There were long queues on Tuesday as banks opened after a three-day holiday break.

Demonetisation woes Cash crunch continues in Kerala small businesses badly hitImage for representation only
news Demonetisation Tuesday, December 13, 2016 - 16:34
Written by  IANS

The cash crunch continued at banks and ATMs across Kerala on Tuesday even a month after Rs 500 and 1,000 notes were demonetised, officials said.

The business sector in Kerala, mainly the small ones, is facing the heat following the central government's demonetisation move. 

A heated exchange of words between people and banking officials was witnessed in Tuesday in Kannur district after the bank put up a 'no cash' board outside their branch.

There were long queues on Tuesday as banks opened after a three-day holiday break.

Long queues were also seen outside banks in Malappuram district as people started queuing up since the early hours of Tuesday.

"Those who announced this demonetisation are not facing any issue but we -- the ordinary people, are waiting in queues. I came around 2 a.m.," said a lady waiting in front of a bank in Malappuram district.

Various banks that have currency chest facility in Malappuram district, which requires around Rs 200 crore every week, received just Rs 80 crore last week which created problem for the cash-starved people.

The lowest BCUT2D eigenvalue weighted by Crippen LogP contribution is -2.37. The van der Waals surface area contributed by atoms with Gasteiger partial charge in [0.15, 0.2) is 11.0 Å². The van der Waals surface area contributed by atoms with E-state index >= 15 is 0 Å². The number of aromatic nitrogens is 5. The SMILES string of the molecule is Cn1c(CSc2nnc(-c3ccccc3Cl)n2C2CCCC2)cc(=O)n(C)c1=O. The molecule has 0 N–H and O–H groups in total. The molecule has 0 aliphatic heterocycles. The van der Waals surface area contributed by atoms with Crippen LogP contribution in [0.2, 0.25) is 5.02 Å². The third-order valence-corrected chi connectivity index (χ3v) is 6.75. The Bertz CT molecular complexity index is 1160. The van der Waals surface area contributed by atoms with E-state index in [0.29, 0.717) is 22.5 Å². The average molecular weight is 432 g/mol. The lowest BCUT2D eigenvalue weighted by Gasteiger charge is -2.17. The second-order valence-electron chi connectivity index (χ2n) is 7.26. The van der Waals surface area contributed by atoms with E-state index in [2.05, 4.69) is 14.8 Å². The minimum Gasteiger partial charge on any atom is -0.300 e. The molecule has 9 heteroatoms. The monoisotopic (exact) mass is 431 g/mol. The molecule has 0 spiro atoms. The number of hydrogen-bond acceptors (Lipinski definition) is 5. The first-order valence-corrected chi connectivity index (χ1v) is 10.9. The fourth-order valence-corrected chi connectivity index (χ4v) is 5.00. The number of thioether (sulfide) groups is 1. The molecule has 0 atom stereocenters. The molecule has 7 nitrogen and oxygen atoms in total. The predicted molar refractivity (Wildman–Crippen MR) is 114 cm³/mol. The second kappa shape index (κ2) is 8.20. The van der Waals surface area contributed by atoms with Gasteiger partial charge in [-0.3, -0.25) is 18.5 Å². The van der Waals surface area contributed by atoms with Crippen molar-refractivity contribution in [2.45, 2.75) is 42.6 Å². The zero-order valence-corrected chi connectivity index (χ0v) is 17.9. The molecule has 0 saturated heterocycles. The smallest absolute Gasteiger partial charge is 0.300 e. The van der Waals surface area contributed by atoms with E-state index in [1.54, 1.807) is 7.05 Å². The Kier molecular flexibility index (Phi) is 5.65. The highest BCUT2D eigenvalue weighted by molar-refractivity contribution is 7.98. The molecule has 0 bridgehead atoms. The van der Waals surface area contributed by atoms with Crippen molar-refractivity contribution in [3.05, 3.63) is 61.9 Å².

Kerala Excise Minister T.P. Ramakrishnan said there was a revenue fall of Rs 143 crore on account of drop in sales of liquor and beer for the month of November, compared to the previous months.

The real estate sector has also been hit badly.

"I have done no business at all after November 8 and even if I get one, it's a nightmare to get stamp papers also. I don't know what's in store," said a document writer in Kottayam.

A scrap dealer in Thiruvananthapuram said things are very bleak.

"I have not been getting any money for the supplies that I have made in the past three weeks. I am now facing the crunch as if I don't take the scrap from people,they will go somewhere else," lamented Kuppuswamy.

"My son works as an electrician and he has had no job for the past two weeks. But we all want money for our daily needs, so he is going to work as a casual labourer," said Sukumaran, a 70-year-old labourer.